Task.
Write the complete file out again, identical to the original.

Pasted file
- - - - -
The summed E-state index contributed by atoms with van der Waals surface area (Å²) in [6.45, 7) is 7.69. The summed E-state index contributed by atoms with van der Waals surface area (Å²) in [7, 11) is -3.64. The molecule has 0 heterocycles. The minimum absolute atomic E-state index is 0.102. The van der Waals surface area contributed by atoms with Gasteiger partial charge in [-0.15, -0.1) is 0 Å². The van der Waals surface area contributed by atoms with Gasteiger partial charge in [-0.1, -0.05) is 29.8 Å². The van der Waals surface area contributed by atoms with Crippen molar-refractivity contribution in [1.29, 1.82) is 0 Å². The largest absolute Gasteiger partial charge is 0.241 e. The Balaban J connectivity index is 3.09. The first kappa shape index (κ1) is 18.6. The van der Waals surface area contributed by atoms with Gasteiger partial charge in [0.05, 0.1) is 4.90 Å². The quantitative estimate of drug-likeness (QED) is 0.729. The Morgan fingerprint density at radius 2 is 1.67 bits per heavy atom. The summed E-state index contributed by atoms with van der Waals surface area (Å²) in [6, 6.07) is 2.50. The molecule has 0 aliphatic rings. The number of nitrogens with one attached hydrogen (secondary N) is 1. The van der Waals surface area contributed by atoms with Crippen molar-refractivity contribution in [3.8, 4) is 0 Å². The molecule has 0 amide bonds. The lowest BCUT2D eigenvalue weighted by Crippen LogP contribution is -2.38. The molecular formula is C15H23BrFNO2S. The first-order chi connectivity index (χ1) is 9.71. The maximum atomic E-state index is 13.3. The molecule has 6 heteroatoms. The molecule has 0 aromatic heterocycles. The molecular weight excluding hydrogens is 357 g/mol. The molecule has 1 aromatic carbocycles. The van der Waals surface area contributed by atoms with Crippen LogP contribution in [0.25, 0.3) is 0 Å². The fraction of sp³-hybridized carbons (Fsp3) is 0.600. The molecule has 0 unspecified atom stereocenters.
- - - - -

The summed E-state index contributed by atoms with van der Waals surface area (Å²) in [6.45, 7) is 7.69. The summed E-state index contributed by atoms with van der Waals surface area (Å²) in [7, 11) is -3.64. The molecule has 0 heterocycles. The minimum absolute atomic E-state index is 0.102. The van der Waals surface area contributed by atoms with Gasteiger partial charge in [-0.15, -0.1) is 0 Å². The van der Waals surface area contributed by atoms with Gasteiger partial charge in [-0.1, -0.05) is 29.8 Å². The van der Waals surface area contributed by atoms with Crippen molar-refractivity contribution in [1.29, 1.82) is 0 Å². The largest absolute Gasteiger partial charge is 0.241 e. The Balaban J connectivity index is 3.09. The first kappa shape index (κ1) is 18.6. The van der Waals surface area contributed by atoms with Gasteiger partial charge in [0.05, 0.1) is 4.90 Å². The quantitative estimate of drug-likeness (QED) is 0.729. The Morgan fingerprint density at radius 2 is 1.67 bits per heavy atom. The summed E-state index contributed by atoms with van der Waals surface area (Å²) in [6, 6.07) is 2.50. The molecule has 0 aliphatic rings. The number of nitrogens with one attached hydrogen (secondary N) is 1. The van der Waals surface area contributed by atoms with Crippen molar-refractivity contribution in [3.8, 4) is 0 Å². The molecule has 0 amide bonds. The lowest BCUT2D eigenvalue weighted by Crippen LogP contribution is -2.38. The molecular formula is C15H23BrFNO2S. The first-order chi connectivity index (χ1) is 9.71. The maximum atomic E-state index is 13.3. The molecule has 6 heteroatoms. The molecule has 0 aromatic heterocycles. The molecular weight excluding hydrogens is 357 g/mol. The molecule has 1 aromatic carbocycles. The van der Waals surface area contributed by atoms with Crippen LogP contribution in [0.25, 0.3) is 0 Å². The fraction of sp³-hybridized carbons (Fsp3) is 0.600. The molecule has 0 unspecified atom stereocenters.